Key Fact: Patriarch of the Unified Buddhist Church of Vietnam, advocate for religious freedom, democracy, and human rights for Vietnam
Detained Since: October 8, 2003
Charges: Never formally charged for his most recent detention; accused of “possessing state secrets”
Possible Sentence: House arrest at Thanh Minh Zen Monastery in Ho Chi Minh City
Biography: Most Venerable Thich Quang Do was born on November 27, 1928 in Thai Binh Province. Patriarch of the Unified Buddhist Church of Vietnam (UBCV) since 2008, Thich Quang Do has been a lifelong advocate for democracy, religious freedom, and human rights.
Vietnamese authorities have repeatedly targeted, harassed, and detained Thich Quang Do both for practicing his faith and for his tireless advocacy for religious freedom and related human rights. For example, in 2001, he launched a plan called “Appeal for Democracy in Vietnam,” which was supported by more than 300,000 Vietnamese from different faith backgrounds, as well as international stakeholders. As a result, the government placed him under administrative detention without trial at Thanh Minh Zen Monastery and prevented him from receiving medical treatment despite suffering from diabetes.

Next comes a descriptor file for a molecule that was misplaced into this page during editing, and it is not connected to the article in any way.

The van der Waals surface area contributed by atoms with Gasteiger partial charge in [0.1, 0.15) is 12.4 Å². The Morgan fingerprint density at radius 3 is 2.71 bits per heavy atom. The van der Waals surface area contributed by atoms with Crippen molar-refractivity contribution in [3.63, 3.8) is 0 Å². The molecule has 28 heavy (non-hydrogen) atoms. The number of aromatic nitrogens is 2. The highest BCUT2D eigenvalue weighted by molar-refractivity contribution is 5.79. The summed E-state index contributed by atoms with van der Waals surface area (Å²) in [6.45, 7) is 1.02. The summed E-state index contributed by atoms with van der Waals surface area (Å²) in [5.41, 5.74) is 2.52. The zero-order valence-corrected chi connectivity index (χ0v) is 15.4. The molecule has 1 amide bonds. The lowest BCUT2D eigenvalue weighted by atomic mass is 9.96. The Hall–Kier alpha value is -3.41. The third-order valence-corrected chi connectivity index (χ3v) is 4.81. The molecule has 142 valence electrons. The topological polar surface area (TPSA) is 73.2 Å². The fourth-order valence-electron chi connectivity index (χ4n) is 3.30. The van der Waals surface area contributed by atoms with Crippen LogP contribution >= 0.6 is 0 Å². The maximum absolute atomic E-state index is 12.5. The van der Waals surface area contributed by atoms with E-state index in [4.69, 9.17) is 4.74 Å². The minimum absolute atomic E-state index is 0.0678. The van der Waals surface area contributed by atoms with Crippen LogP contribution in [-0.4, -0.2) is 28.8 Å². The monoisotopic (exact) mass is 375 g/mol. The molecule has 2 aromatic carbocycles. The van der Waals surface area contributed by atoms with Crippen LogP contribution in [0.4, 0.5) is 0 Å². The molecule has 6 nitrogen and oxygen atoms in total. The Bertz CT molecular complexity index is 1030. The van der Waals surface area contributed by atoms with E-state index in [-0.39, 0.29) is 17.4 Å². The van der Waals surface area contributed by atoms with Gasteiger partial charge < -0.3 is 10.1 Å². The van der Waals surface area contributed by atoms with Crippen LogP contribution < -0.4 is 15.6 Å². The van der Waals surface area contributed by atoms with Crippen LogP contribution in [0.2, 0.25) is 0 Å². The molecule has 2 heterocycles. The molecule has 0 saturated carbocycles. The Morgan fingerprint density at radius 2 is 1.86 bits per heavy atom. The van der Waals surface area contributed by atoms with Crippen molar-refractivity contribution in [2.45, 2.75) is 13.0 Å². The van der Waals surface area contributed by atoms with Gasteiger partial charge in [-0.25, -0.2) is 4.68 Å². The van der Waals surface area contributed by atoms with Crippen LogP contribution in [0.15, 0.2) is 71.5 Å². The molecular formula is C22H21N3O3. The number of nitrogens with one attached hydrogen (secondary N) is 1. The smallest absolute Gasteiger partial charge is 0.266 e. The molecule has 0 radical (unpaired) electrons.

During a brief reprieve beginning in June 2003, Thich Quang Do attempted to participate in a UBCV Assembly called by then Patriarch Thich Huyen Quang. But in October 2003, authorities accused him of “possessing state secrets” and again confined him to Thanh Minh Zen Monastery where he has been under constant surveillance and effective house arrest ever since.
In 2018, Thich Quang Do will turn 90. Despite the Patriarch’s age and declining health, Vietnamese authorities continue to surveil the monastery, enforce his confinement, and consistently deny him access to medical care.
USCIRF most recently met with Thich Quang Do at Thanh Minh Zen Monastery in August 2015.
USCIRF Advocate: Vice Chair Kristina Arriaga
Related Reports and Briefs
2018 Annual Report Chapter on Vietnam
2018 Annual Report Chapter on Vietnam - Vietnamese Translation